-Injects stuff into the stratosphere

-Example: Pinatubo
a. Shortly after Pinatubo erupted, climate modelers predicted how Earth's temperatures would change over the subsequent 5 years
b. .5ºC
c. Bold prediction because we would soon know if they were correct
d. Impact was about 0.5ºC (1ºF) cooling across the entire planet for 3 years
e. What do you think the climate models would predict would happen to Earth's temperature after a major explosive eruption?
f. Troposphere would cool and the stratosphere would warm

-Injects ash into the stratosphere, where gravity removes ash in weeks to moths
a. No precipitation in the stratosphere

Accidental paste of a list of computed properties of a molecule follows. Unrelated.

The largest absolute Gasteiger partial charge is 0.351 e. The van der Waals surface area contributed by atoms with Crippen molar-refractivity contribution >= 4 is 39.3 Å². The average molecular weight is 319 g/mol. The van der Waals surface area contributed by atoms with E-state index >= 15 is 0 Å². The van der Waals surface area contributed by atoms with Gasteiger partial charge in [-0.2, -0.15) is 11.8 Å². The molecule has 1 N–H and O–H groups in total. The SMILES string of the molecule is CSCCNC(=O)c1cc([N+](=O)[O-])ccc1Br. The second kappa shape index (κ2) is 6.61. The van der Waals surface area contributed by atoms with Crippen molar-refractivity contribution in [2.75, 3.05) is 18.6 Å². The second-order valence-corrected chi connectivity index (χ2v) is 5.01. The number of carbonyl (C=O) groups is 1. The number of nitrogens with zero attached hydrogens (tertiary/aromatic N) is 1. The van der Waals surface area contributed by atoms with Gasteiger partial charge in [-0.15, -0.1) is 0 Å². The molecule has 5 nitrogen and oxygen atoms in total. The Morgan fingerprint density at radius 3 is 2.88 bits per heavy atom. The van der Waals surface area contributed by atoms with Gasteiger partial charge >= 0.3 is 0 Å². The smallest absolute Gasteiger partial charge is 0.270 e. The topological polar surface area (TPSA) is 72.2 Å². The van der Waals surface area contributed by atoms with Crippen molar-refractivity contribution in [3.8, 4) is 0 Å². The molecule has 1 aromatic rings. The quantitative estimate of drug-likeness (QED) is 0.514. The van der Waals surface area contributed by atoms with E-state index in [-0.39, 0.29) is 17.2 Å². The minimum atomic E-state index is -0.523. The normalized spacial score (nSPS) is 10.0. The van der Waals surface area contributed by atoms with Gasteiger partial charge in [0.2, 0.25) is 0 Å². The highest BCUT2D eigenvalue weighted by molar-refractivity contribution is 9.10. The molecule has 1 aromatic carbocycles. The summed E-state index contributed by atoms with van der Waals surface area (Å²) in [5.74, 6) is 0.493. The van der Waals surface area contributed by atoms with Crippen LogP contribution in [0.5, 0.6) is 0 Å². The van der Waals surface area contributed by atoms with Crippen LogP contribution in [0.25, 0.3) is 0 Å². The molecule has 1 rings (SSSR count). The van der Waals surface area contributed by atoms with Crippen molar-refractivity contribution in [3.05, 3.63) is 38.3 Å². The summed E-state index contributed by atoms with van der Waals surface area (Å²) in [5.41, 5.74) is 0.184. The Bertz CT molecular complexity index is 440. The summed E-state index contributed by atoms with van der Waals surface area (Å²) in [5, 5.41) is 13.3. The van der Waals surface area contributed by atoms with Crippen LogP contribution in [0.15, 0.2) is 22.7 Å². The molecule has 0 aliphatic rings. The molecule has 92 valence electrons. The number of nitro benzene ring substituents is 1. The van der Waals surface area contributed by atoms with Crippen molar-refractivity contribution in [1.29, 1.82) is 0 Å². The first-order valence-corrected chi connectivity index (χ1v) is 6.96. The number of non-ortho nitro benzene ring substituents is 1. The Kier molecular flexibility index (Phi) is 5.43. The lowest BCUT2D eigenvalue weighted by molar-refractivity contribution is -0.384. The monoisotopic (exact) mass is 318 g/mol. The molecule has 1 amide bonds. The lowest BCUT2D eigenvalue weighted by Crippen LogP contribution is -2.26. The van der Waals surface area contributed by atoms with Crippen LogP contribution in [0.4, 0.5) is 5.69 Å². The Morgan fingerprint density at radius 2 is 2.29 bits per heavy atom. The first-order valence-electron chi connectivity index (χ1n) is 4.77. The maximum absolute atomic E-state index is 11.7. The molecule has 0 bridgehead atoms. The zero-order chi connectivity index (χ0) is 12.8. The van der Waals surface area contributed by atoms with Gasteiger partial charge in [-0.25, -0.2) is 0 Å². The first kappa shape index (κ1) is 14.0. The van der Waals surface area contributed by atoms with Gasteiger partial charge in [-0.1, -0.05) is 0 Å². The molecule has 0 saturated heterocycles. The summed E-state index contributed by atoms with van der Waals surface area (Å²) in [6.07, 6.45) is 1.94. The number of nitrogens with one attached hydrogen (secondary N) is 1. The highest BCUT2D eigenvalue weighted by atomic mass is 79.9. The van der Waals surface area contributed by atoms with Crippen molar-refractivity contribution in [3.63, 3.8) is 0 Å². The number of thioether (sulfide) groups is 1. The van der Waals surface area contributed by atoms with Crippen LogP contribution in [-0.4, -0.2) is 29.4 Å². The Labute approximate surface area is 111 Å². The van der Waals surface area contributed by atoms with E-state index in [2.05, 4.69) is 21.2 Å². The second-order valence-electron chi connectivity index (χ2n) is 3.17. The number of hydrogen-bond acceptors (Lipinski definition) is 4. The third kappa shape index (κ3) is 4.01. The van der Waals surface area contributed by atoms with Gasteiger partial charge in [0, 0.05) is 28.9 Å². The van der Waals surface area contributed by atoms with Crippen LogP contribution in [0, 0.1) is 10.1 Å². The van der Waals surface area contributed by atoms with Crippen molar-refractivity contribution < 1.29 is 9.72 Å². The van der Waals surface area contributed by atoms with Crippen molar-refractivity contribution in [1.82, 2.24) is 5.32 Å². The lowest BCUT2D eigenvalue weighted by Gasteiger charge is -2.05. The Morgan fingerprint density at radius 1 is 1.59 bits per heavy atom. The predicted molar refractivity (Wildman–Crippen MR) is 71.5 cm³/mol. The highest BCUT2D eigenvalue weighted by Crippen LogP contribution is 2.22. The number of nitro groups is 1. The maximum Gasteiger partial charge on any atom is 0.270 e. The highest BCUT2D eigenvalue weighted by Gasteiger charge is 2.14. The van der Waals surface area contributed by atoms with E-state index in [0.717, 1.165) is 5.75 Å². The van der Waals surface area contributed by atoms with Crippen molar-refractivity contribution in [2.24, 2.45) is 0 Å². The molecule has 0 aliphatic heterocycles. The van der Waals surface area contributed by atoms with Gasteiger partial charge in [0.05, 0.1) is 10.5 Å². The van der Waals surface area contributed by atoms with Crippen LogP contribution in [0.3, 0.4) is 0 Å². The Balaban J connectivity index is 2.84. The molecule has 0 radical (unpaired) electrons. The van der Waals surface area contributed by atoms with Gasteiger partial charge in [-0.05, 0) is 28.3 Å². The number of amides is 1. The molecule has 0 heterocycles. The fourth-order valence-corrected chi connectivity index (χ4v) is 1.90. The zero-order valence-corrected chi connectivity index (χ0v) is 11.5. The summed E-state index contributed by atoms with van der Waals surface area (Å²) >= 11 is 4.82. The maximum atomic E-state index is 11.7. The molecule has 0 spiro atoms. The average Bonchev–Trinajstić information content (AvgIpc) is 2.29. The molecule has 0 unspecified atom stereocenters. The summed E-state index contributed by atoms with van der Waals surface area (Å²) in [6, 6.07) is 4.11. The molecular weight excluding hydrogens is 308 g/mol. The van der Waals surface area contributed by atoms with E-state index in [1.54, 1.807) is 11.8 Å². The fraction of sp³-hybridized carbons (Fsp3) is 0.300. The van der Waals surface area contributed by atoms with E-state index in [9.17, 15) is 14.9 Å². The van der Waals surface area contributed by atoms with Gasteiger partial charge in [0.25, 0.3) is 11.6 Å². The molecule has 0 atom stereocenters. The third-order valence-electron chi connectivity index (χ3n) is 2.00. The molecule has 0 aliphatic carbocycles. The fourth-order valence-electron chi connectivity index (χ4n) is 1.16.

-What do we know now about sulfate aerosols from explosive volcanism?
a. Aerosols should be in the troposphere and stratosphere
b. Short residence time in the troposphere, and longer in the stratosphere
c. They are going to reflect and scatter the Sun's energy, and absorb Earth's

-From the climate impacts of sulfate aerosols (shade and GHGs), and our estimates of residence times in the stratosphere and troposphere, what do you predict would be the climate impacts of a major explosive eruption injecting lots of sulfur gas into the troposphere and stratosphere on
a. Temperature at Earth's surface: -Cools
b. Temperature in the troposphere: -Cools
c. Temperature in the stratosphere:
-Warms

-After a large explosive eruption injecting SO2 into the stratosphere and troposphere, Earth's surface would:
a. Cool

-After a large explosive eruption injecting SO2 into the stratosphere and troposphere, Earth's stratosphere would:
a. Warm

-After a large explosive eruption injecting SO2 into the stratosphere and troposphere, Earth's troposphere would:
a. Cool
b. Because Earth's surface is cooling, the troposphere has to cool